His employers, Peter Hall and Son, had been asked to do some conservation work on the writing slope but Mr Griffiths realised there was a hollow area he could not reach. He suspected a secret compartment, but he could not find the mechanism to expose it.
Eventually, after sleeping on the problem, he tried pressing down a screw. To his delight this released a cover and thereafter not one but three secret compartments.
"The initial mechanism is the most devious I have ever come across," said Mr Griffiths. The slope was bought at auction by the present owner's grandmother. Neither she nor the grandson had any idea of its romantic history.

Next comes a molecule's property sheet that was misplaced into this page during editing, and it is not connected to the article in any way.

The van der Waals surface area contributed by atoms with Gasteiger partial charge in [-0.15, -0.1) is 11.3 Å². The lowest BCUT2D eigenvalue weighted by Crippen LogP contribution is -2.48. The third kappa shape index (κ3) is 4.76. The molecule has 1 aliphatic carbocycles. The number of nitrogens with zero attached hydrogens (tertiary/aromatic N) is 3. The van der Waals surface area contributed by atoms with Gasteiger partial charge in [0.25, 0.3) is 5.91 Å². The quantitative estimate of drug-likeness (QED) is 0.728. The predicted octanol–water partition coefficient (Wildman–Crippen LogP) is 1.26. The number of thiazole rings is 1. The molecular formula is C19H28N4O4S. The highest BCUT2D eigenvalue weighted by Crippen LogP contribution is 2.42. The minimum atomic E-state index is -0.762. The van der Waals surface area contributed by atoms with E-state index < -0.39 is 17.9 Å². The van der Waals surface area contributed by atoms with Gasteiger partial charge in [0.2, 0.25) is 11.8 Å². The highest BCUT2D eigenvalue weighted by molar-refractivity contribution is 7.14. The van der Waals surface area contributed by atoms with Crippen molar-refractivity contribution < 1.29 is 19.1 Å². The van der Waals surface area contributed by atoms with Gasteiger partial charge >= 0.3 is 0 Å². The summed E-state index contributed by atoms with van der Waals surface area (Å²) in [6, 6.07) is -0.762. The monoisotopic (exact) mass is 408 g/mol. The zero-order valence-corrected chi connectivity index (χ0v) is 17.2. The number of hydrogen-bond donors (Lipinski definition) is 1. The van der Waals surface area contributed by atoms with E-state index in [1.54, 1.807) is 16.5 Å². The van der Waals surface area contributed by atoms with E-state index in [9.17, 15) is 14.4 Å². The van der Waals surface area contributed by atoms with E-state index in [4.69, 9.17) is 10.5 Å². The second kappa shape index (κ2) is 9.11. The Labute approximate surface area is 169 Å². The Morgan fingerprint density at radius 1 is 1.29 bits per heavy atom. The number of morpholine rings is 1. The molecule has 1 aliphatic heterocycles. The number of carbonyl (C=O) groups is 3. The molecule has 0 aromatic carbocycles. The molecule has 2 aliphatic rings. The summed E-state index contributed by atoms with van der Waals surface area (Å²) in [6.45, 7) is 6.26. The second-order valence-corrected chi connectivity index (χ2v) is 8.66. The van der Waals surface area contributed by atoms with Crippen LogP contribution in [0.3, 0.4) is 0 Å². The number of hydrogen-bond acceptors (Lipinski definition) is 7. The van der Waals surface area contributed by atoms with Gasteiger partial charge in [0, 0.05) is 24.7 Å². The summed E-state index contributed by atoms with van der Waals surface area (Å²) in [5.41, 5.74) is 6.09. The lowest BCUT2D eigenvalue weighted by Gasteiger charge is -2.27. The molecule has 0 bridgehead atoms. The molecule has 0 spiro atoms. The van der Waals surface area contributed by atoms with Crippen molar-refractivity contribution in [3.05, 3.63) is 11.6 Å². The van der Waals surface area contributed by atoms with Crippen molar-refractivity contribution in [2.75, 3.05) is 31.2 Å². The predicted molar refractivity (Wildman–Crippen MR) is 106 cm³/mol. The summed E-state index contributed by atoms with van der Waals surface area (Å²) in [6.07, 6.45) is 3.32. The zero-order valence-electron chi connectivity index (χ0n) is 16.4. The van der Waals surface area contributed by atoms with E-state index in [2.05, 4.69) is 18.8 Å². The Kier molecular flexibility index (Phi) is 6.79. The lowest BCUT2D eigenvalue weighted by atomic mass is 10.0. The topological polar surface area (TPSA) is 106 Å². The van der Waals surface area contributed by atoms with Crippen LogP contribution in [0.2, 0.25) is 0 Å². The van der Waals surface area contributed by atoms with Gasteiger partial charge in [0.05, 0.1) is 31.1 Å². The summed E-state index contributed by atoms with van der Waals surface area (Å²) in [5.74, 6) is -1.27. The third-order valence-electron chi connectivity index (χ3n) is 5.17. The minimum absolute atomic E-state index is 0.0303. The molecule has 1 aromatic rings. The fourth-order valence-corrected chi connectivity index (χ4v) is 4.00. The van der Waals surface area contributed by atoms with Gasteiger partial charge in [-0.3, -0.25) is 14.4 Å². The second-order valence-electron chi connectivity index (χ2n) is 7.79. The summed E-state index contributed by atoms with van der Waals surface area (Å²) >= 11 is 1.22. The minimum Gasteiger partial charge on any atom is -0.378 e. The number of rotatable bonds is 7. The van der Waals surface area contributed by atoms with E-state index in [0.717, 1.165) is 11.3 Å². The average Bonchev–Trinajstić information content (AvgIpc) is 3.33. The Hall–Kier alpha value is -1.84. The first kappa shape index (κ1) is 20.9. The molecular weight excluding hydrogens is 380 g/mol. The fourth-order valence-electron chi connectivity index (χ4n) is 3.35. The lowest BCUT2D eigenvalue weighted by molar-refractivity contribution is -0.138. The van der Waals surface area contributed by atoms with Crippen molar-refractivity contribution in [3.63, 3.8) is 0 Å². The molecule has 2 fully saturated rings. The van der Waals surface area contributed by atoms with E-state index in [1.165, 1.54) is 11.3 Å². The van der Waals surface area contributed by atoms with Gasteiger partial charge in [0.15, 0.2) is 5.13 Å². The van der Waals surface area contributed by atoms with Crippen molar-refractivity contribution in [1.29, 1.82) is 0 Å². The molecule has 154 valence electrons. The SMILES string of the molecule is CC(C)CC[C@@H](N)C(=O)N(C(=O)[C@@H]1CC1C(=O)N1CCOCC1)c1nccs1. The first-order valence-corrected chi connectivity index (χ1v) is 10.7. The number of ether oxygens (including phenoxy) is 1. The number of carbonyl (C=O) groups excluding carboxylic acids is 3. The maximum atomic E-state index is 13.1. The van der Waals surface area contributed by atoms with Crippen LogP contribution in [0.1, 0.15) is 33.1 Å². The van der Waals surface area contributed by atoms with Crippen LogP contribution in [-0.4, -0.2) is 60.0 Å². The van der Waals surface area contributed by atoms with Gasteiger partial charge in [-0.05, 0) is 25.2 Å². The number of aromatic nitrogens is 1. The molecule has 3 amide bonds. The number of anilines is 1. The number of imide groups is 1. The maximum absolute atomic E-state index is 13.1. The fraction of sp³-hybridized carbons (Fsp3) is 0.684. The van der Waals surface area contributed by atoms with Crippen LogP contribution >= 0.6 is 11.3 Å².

Jeremy Hall, the head of the family restoration firm, said: "This lady was clearly anxious that no one uncover her letters and I'd be fascinated to know why. I'd also be fascinated to learn anything more about either her or George.
Saturday, August 19, 2006
Faint echoes of Kierkegaard's Either-Or
From the Telegraph, the story of a furniture restorer who uncovered Victorian love-letters in the secret compartment of a desk: